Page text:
St. Thomas and me
Like everything else in my mystical development, I warmed up to the Gospel of Thomas slowly and cautiously. At first, I rejected it out-of-hand when I read saying 114, which offended me as sexist and completely out of character for Jesus. I didn't bother to learn what the mystical interpretation of “male” and “female” might be in that passage, and I was still of the opinion that every verse had to be “authentic” for any scripture to be worth something.
That changed as later as I began (slowly and cautiously) exploring Christian mysticism. I actually read the entire gospel, and I found that Thomas made a much more favorable impression on me. And later still, as I began spiritual practice and meditation, it seemed to be almost screaming the obvious, yet still remained beautifully enigmatic and mysterious. There's an almost literal feeling of depth in so many of the Thomas sayings, a sense that the meaning just keeps on going on deeper and deeper, level after level, and can never be exhausted. (The only other scriptures I can compare it to in this feeling are the Gospel of John, the Tao Te Ching, and some koans in the Mumonkan.)
The Missing Mystical Voice
Most books on Thomas are not very useful for journeyers on the path. They tend to be either scholarly, awkwardly-worded translations with dull commentaries on what may or may not have been Gnostic beliefs, or Church history (from various biases) or Coptic grammar on the one hand, or else sloppily-written, vague musings on the other.
I've long felt that almost all Christian thought, and “Jesus scholarship” in particular, is plagued by a dearth of serious mystical input. Everyone seems trapped in the quest for intellectual certainty, knowing what exactly Jesus did or didn't say, and did or didn't do. The ultra-liberal Jesus Seminar is simply the mirror image of entrenched Fundamentalism. Both sides (and most who are in-between), are mired in thinking that having the facts means having “True” Christianity.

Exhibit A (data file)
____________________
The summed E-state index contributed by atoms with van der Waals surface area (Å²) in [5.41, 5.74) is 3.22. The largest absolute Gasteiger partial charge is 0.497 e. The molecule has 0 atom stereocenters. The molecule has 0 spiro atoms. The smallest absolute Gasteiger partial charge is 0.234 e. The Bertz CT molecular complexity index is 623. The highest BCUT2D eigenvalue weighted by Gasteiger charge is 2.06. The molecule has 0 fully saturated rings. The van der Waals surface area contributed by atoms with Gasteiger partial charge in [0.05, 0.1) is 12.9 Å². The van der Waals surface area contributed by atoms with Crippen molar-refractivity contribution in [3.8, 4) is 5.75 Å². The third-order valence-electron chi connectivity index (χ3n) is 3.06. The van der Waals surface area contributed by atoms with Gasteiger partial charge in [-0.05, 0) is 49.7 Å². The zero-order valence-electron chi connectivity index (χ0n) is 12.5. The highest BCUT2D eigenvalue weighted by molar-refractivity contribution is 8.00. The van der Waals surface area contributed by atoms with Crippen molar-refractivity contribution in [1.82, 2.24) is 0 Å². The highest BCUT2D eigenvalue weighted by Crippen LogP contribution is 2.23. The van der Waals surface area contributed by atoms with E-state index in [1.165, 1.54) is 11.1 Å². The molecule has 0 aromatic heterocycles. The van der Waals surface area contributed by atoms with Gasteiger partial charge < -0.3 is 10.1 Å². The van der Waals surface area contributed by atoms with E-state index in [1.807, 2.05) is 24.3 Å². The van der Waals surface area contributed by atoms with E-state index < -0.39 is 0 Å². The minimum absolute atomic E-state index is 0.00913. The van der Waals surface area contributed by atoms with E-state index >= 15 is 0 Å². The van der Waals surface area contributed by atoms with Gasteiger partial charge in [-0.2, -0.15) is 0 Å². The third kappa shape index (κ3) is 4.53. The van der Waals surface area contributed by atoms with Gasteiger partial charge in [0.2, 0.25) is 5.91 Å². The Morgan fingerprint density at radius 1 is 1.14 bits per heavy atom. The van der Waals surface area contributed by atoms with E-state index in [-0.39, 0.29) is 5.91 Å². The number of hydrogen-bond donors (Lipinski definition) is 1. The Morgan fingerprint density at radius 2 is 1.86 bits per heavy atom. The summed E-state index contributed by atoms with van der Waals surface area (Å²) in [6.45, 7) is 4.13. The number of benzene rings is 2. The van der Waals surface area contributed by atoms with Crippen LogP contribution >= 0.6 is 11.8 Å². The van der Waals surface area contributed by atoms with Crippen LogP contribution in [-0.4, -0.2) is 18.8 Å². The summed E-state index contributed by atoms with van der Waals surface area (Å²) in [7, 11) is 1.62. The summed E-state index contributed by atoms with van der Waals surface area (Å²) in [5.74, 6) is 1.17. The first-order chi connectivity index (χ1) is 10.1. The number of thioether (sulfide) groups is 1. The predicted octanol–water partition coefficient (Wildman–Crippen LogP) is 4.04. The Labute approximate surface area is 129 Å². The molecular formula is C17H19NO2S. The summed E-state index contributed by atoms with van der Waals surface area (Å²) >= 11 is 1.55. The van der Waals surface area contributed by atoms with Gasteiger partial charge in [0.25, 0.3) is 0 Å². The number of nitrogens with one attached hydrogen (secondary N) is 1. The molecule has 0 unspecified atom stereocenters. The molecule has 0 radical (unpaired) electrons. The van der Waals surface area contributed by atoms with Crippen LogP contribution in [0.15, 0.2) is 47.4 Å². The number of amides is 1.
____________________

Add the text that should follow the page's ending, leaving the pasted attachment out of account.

The truth is that mystics understand mystics, and others cannot. Elaine Pagels made a great effort in her book, Beyond Belief: The Secret Gospel of Thomas, yet to anyone on the path, it's apparent that in spite of her years of scholarship on the Nag Hammadi gospels, she still seems an outsider, looking in on something that she admires, but cannot follow. I mean no disrespect to Dr. Pagels—she's simply in the same position as the overwhelming majority of adults on the planet. Factual knowledge can't transcend the ego—there must be a willingness to be utterly changed by that Reality which is beyond the mind, beyond concepts, and yes, beyond belief.
Fortunately, Leloup's excellent translation (and excellent meditative commentary!) is now available in English. In the Introduction, he writes:
Pope Gregory I said that only a prophet could understand the prophets. And it is said that only a poet can understand a poet. Who, then, must we be in order to understand Yeshua?
There simply isn't a more succinct way of putting the problem into words.
Leloup also avoids needless controversy over the dating of Thomas, perceived conflicts with the canonical gospels, or debates about authenticity.
Might it be that our task is to read all the gospels together, seeing them as different points of view of the Christ, different points of view that exist both within us and outside of us? . . .